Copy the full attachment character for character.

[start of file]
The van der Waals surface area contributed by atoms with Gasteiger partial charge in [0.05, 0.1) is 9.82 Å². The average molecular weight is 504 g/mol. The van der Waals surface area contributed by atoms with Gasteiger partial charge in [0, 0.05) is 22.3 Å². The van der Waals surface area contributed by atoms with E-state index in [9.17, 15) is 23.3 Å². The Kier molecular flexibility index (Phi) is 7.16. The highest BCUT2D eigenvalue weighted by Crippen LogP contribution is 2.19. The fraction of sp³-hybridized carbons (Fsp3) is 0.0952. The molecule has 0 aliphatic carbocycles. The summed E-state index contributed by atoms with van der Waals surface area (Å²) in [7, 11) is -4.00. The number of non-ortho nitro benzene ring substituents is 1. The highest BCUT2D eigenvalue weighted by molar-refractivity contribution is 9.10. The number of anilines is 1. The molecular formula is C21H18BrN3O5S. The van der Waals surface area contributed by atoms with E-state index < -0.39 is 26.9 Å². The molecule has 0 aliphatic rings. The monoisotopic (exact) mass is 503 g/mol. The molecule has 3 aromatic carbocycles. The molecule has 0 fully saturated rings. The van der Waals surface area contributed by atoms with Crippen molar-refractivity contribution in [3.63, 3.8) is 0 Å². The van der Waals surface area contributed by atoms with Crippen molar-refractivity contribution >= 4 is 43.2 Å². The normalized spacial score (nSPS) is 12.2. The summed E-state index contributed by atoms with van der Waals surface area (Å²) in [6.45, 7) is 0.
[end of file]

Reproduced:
The van der Waals surface area contributed by atoms with Gasteiger partial charge in [0.05, 0.1) is 9.82 Å². The average molecular weight is 504 g/mol. The van der Waals surface area contributed by atoms with Gasteiger partial charge in [0, 0.05) is 22.3 Å². The van der Waals surface area contributed by atoms with E-state index in [9.17, 15) is 23.3 Å². The Kier molecular flexibility index (Phi) is 7.16. The highest BCUT2D eigenvalue weighted by Crippen LogP contribution is 2.19. The fraction of sp³-hybridized carbons (Fsp3) is 0.0952. The molecule has 0 aliphatic carbocycles. The summed E-state index contributed by atoms with van der Waals surface area (Å²) in [7, 11) is -4.00. The number of non-ortho nitro benzene ring substituents is 1. The highest BCUT2D eigenvalue weighted by molar-refractivity contribution is 9.10. The number of anilines is 1. The molecular formula is C21H18BrN3O5S. The van der Waals surface area contributed by atoms with E-state index < -0.39 is 26.9 Å². The molecule has 0 aliphatic rings. The monoisotopic (exact) mass is 503 g/mol. The molecule has 3 aromatic carbocycles. The molecule has 0 fully saturated rings. The van der Waals surface area contributed by atoms with Crippen molar-refractivity contribution in [3.63, 3.8) is 0 Å². The van der Waals surface area contributed by atoms with Crippen molar-refractivity contribution >= 4 is 43.2 Å². The normalized spacial score (nSPS) is 12.2. The summed E-state index contributed by atoms with van der Waals surface area (Å²) in [6.45, 7) is 0.